I first found out about Ma3roof after George al Rif’s tragic incident. Their “2atte3ne 2awou b2at3ak” graphic was a perfect reflection of the reality we are living in and everyone was sharing it online. After I got in touch with Bob Kastoun, the guy behind Ma3roof and visited his page, I noticed he had been producing witty and funny graphics for quite some time and some of them are spot on!
Ma3roof basically “focuses and comments in a sarcastic and funny way on everyday’s political events and all the events we lived decades before, hoping to touch all segments of people from one distance in a way that enlarges their way of thinking and their political maturity in order to build a better political life in Lebanon”, and they are doing a great job so far!
I was on my way to Beirut a week ago when a policeman stood in the middle of the road (next to the Canadian Embassy in Jal el Dib) and started asking few drivers to park on the side including myself. At first I thought they were checking “mecanique” papers and indeed the officer asked me for my driving license and “mecanique” papers which I gladly handed over. I still had no clue I was being fined for using my phone because I don’t recall taking any calls or texting anyone that morning. A few minutes later, I got bored from waiting so I asked the officer if I can go if my papers are good and that’s where he told me I’m getting a fine for using my phone. I told him but I wasn’t using my phone as far as I know but he was like “Yes you were there’s an officer standing on the side of the road a few hundred meters back who spotted you”. I was like “Spotting me doing what?” but all he said was that I was using the phone.
I was in a rush so I didn’t bother argue anymore and took the fine and drove away but I’m still not sure what “using my phone” meant to this officer and how random these fines are. In fact, ever since I got the fine I haven’t seen any officer standing on that road and I’ve spotted tens if not hundreds of drivers texting and answering their phones on the same road. I even wanted to go and file a complaint but to say what? I am sure I wasn’t using my phone to text or answer yet I could have been holding it to check the time (I don’t wear a watch and my car’s clock doesn’t work) or listen to music (plugged to the radio with an auxiliary cable) but again I didn’t have proof and neither the officer who fined me did. I ended up paying the fine but I wish the ISF would clarify what “using our phone” means and why they are still fining people randomly and during peak traffic hours?
What’s the point of fining drivers stuck in morning traffic for using their phones? How does that help promote road safety? How about those speeding on the highway while texting and driving? Can we take calls if we have a handset or on speaker? What if I’m holding my phone down and have the speaker mode on? Is that also a fine?
More importantly, why aren’t there regular checkpoints to fine drivers breaking the new traffic law? I spot hundreds of drivers breaking the law on a daily basis on the highway and main roads. This is where the real threat is, not on the Dbayyeh Jal el Dib maritime (jammed) road at 8:30am.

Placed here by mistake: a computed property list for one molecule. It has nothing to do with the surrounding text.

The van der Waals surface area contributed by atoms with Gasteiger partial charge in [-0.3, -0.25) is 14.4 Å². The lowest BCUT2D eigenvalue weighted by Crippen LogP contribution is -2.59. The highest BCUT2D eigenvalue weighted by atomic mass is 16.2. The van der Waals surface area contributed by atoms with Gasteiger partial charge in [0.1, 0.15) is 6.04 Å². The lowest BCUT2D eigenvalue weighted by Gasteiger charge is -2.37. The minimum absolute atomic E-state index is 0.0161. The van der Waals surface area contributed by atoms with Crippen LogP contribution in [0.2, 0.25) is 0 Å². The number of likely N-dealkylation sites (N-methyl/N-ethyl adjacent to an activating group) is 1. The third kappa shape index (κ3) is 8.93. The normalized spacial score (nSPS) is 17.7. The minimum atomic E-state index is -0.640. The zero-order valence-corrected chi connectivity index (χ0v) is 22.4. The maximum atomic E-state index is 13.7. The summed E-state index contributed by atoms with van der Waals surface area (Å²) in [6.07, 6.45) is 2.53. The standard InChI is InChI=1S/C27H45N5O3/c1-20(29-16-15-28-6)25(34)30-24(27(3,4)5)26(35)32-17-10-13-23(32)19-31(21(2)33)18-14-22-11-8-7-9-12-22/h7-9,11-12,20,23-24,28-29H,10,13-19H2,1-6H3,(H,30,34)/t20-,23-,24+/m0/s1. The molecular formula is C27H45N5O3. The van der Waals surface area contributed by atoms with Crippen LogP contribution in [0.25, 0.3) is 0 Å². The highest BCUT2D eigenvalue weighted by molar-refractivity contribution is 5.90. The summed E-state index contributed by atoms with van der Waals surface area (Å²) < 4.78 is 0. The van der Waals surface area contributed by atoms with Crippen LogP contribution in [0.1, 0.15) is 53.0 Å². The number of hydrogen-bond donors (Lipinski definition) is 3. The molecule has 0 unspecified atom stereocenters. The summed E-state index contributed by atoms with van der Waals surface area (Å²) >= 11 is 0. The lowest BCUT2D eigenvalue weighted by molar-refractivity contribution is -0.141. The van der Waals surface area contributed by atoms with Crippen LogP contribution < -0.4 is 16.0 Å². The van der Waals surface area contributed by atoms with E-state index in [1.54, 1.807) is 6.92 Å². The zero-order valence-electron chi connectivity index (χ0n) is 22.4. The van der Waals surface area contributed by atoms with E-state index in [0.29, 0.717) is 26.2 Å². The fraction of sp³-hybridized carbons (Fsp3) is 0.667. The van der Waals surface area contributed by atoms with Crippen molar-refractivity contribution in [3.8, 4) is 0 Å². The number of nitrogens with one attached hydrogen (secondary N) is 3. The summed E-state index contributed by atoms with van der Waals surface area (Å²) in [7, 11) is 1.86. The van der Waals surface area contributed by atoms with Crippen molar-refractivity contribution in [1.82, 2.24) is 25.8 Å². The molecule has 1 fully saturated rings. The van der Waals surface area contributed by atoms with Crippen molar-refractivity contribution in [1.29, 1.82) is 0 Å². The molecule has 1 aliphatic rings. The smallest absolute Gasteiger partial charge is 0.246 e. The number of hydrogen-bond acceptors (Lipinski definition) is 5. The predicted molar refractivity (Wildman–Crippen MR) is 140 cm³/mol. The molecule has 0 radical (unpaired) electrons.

All in all, I gladly paid the fine because I may have been holding my phone but it’s quite frustrating to pay a 200,000 fine while everyone around you is clearly breaking the law (including police officers) and getting away with it, and while you’ve been promoting road safety for years on the blog.
Members of the #طلعت_ريحتكم movement placed trash today in front of Environment Minister Mashnouk’s residence and asked him once again to resign. I think we should do the same with every official and every head of municipality who is not helping in this garbage crisis.
When I posted about the Saadah restaurant offering food for free to poor and needy families in Beirut, I remembered an old post from 2012 about a Lebanese immigrant called Salam Kahil who was nicknamed the Lebanese Sandwich Nazi. This guy ran away from Lebanon aged 15, lived all over Europe before he settled in Vancouver where he runs a deli that makes “The Best Sandwiches in North America”. He’s bad mouthed, he makes nasty jokes, he greets all his customers by a page of rules and warnings but he’s hilarious. He’s also very generous and gives away free sandwiches to homeless people occasionally.
Most of them know that for all his bluster, he has a mile-wide generous side, notably bagging up food to hand out to the many down-and-out denizens of the downtown area each week. Between acts of charity and vulgarity, bits of personal history spill out: He ran away from his large, disapproving Beirut family at age 15, lived all over Europe, “took advantage of a lot of people” as a stud for hire (or sometimes for free, as when female acquaintances wanted a sperm donor without a husband attached), then entered a less illicit business when he “realized my beauty was fading” at age 29. Soon he’d built up a mini-empire of stores, but the hassle of managing employees (and worrying his antics might strike them as sexual harassment) prompted eventual reduction back down to a one-man, one-deli operation. [HuffingtonPost]